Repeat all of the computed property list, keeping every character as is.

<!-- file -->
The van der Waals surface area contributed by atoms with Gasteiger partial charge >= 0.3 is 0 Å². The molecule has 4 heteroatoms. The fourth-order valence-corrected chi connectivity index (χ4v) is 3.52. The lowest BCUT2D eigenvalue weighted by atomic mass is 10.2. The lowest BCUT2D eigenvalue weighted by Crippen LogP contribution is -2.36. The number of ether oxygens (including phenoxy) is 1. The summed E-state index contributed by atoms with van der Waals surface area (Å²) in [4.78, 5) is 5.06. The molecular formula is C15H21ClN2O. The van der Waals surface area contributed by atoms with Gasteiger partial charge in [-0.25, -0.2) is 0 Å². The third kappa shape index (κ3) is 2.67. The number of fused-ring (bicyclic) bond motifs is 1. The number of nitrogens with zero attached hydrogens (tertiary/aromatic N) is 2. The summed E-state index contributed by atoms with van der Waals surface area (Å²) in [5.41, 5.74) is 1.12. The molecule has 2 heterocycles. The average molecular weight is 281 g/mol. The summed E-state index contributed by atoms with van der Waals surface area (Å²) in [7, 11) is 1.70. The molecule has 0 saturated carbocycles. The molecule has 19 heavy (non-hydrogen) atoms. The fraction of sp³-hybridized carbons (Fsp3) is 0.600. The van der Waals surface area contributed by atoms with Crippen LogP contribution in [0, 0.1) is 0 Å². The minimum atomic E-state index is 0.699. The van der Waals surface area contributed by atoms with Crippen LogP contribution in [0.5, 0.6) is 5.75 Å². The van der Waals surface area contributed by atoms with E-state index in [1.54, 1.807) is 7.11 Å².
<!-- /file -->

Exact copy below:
The van der Waals surface area contributed by atoms with Gasteiger partial charge >= 0.3 is 0 Å². The molecule has 4 heteroatoms. The fourth-order valence-corrected chi connectivity index (χ4v) is 3.52. The lowest BCUT2D eigenvalue weighted by atomic mass is 10.2. The lowest BCUT2D eigenvalue weighted by Crippen LogP contribution is -2.36. The number of ether oxygens (including phenoxy) is 1. The summed E-state index contributed by atoms with van der Waals surface area (Å²) in [4.78, 5) is 5.06. The molecular formula is C15H21ClN2O. The van der Waals surface area contributed by atoms with Gasteiger partial charge in [-0.25, -0.2) is 0 Å². The third kappa shape index (κ3) is 2.67. The number of fused-ring (bicyclic) bond motifs is 1. The number of nitrogens with zero attached hydrogens (tertiary/aromatic N) is 2. The summed E-state index contributed by atoms with van der Waals surface area (Å²) in [5.41, 5.74) is 1.12. The molecule has 2 heterocycles. The average molecular weight is 281 g/mol. The summed E-state index contributed by atoms with van der Waals surface area (Å²) in [7, 11) is 1.70. The molecule has 0 saturated carbocycles. The molecule has 19 heavy (non-hydrogen) atoms. The fraction of sp³-hybridized carbons (Fsp3) is 0.600. The van der Waals surface area contributed by atoms with Crippen LogP contribution in [0, 0.1) is 0 Å². The minimum atomic E-state index is 0.699. The van der Waals surface area contributed by atoms with Crippen LogP contribution in [0.5, 0.6) is 5.75 Å². The van der Waals surface area contributed by atoms with E-state index in [1.54, 1.807) is 7.11 Å².